Teardrop Park: Battery Park’s Secret Oasis of Play

A review of a Manhattan playground that's perfect during hot summer months!

Teardrop Park's Slide. Bigger than Pier 6's

So you love the slides, the sand, the landscaping, and water features at the new Brooklyn Bridge Park’s Pier 6. But you wish it were less crowded and shadier now that the summertime sun is hitting peak burn potential. Done.

 

Teardrop Park, designed by Michael Van Valkenburgh Associates the same firm behind Pier 6, is a smaller slice of the headlining park’s action and charm tucked away in the canyons of Battery Park. It’s a treasure of a play area that takes a treasure map to find (see Directions below), which probably explains why it’s never too crowded. But once you do find it, you’ll encounter the same curving paths, lush greenery, rocky landscape, over-sized slide, and geyser-filled water grotto. What you won’t find are the swings and webby climbing structures.

 

Highlights

 

The Giant Slide: In the context of the soaring condos around it, the super slide at the heart of Teardrop Park may not seem so tall, but it’s actually longer than the Pier 6 versions. Rising up a mountain of rocks, the slide is not so steep that it frightens little ones. Children as young as 18-months were zipping down solo, landing comfortably on two feet in the sand area, and infants were all smiles riding down on grown-up laps. It’s getting up to the top that might give you some pause. While there is a sidewalk option, most kids are set on climbing up the rocks along either side of the slide. Some of the stones are arranged as stairs, but they’re tall, sandy, and slippery. I had to spot my 2.5 year old up the rocky route, but it was a great excuse for me to ride down in his wake.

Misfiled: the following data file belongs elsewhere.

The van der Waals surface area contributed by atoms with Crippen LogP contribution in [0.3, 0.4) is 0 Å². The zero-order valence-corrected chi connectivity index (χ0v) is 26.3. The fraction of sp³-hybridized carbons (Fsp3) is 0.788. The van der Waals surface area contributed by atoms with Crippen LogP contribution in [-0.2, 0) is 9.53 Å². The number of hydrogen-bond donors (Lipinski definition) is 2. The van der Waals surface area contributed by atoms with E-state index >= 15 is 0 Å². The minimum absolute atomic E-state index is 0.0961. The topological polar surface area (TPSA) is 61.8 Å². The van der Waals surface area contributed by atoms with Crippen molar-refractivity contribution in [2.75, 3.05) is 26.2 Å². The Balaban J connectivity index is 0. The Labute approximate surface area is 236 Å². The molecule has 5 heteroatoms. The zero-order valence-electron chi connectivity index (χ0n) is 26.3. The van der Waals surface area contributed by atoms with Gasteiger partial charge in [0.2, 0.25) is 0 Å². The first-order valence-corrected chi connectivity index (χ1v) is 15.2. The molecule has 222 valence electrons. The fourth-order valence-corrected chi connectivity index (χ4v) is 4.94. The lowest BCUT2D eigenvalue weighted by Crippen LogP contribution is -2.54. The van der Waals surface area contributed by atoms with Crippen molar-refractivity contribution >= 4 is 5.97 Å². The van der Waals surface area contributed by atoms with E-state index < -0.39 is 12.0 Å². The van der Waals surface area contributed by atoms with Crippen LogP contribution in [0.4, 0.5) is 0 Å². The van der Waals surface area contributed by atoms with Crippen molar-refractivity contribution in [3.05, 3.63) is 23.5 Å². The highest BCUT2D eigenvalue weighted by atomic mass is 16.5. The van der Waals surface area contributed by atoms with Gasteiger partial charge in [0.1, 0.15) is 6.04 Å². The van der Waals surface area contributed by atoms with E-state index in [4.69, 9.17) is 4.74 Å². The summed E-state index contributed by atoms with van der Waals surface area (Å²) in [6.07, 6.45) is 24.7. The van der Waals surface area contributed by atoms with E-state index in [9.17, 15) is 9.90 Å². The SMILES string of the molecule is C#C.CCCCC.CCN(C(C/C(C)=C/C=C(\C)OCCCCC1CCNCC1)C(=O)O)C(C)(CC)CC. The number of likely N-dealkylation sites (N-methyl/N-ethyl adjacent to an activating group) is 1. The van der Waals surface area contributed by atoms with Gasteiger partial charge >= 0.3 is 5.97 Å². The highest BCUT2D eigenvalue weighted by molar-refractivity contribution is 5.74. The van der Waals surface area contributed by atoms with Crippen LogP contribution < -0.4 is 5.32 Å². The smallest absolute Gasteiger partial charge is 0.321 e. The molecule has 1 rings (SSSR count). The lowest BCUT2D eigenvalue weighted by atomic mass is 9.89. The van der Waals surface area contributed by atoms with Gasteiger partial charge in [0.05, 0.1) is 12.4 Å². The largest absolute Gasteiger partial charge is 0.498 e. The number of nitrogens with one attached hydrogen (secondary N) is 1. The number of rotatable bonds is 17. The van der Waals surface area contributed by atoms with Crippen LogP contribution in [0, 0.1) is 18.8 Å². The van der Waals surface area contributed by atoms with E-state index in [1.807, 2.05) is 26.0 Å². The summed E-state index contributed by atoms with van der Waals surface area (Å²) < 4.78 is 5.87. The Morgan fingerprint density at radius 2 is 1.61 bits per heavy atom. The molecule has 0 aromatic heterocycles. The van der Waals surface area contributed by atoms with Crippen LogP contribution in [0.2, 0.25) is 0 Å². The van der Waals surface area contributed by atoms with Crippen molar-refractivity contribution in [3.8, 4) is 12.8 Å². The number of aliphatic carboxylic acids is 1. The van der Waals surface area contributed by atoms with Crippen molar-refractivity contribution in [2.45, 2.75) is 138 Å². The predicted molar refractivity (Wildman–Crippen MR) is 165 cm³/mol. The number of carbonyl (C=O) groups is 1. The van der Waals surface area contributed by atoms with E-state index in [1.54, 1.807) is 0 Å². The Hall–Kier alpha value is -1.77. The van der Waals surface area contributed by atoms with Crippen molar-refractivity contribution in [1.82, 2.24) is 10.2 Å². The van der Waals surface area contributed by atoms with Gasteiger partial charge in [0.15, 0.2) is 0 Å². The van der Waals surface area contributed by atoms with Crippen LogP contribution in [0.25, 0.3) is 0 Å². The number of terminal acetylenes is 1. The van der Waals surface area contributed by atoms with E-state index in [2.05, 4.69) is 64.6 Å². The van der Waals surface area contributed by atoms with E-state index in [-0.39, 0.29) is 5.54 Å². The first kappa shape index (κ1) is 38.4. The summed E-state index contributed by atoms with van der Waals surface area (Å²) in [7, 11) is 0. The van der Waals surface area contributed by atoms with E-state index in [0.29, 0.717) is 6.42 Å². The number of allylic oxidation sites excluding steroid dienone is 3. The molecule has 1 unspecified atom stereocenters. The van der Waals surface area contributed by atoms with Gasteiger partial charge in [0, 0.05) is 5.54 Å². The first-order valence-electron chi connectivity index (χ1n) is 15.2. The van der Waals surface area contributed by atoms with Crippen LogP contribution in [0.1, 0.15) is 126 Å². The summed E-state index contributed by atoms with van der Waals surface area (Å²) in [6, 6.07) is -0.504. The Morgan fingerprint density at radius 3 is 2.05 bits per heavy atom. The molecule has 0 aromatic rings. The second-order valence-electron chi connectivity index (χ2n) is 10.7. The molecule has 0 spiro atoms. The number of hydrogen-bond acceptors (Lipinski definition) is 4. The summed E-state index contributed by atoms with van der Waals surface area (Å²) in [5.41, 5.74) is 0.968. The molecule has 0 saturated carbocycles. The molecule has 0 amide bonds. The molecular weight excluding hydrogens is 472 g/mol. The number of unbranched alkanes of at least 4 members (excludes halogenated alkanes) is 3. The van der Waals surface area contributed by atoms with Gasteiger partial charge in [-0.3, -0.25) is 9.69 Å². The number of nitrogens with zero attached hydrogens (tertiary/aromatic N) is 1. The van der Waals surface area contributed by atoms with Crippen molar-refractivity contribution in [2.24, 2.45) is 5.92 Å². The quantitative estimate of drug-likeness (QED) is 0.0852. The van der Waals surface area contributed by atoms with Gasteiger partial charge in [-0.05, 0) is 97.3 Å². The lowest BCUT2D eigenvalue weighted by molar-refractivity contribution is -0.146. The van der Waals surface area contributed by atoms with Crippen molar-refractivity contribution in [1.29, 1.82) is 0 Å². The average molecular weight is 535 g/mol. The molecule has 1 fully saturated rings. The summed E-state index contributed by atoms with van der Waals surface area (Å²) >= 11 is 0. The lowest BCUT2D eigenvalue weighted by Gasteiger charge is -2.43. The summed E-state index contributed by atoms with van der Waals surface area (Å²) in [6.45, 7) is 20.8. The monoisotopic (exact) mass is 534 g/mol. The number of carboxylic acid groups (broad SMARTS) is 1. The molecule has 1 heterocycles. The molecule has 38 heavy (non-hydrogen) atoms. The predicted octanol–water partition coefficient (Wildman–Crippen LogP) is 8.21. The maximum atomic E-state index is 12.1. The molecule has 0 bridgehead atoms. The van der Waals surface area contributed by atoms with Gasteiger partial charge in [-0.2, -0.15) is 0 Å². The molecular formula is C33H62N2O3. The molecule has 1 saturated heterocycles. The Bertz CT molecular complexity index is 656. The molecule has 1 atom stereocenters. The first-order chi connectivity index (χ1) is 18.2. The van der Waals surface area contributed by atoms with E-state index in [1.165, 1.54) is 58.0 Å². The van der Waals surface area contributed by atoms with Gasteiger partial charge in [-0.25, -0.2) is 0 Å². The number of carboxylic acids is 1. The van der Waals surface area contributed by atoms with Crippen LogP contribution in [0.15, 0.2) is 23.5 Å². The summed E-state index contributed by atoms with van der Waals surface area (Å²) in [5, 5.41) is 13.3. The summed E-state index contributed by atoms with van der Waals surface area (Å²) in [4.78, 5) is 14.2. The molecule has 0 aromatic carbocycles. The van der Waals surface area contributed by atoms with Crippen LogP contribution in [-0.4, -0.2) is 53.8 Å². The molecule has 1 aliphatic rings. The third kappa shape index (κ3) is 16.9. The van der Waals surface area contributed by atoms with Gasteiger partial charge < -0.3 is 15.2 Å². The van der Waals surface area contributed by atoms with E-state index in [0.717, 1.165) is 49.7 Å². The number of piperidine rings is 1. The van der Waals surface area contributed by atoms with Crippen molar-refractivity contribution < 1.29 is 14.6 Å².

Jets of Water Cool kids in the Water Grotto

The Water Grotto: You can see that this was a first draft for the water area at Pier 6. Featuring the same pebbled-rubber mat surface, piles of rocks, and jets that seem to spray in every direction, it’s a cozy spot that has the added benefit of being shadier than it’s Brooklyn counterpart. A powerful water jet shooting straight out from the rocks is a magnet for bigger kids, geyser-style sprinklers appeal to toddlers, and a few bubbling springs near a wooden deck provide a gentle water experience for the newly-walking set. A group of 10 year-olds were climbing the rocks above the water, which seemed a bit risky given that the lower boulders would most likely be the first thing to break a fall before the soft mats. And watch out for slipping on the deck.

 

The Sand Box: Like Pier 6, the sand box is vast in size and bordered with good seating in the form of big rocks and a wooden stoop that provides perfect perches for watching kids rocket down the slide. The sand was good quality and free of cigarette butts, gum wrappers, and the other trash that appear in some other city sand boxes. But, it doesn’t have the “donated” toy selection most other playgrounds have either, so you’ll want to bring your own pails and shovels.

 

Essentials

 

Bathrooms: Battery Park Conservancy-maintained bathrooms are just minutes away in The Solaire, a residence between Warren and Murray on River Terrace.

 

Eats: There are some delis along North End Terrace, but your best bet for easy snacking and dining is the Whole Foods just across the West Side Highway at Warren and Greenwich Streets. Take out or eat in the big dining area, complete with plenty of high chairs and a large bathroom with changing tables. The World Financial Center is also just four blocks south, with an array of kid friendly options ranging from Blockhead’s Burritos to Quality Burger.

 

Directions: Teardrop Park is located between Warren and Murray Streets on the north and south, North End and River Terraces on the west and east. Take the 1,2,3 or A, C to Chambers Street. From there, rely on the Parks Department “treasure” map to guide you.

 

The play area is surrounded in greenery on one end and high rocks on the other, so rely on your ears to hear squeals of delight and you’ll know you’ve found it.

 

Caroline Bailey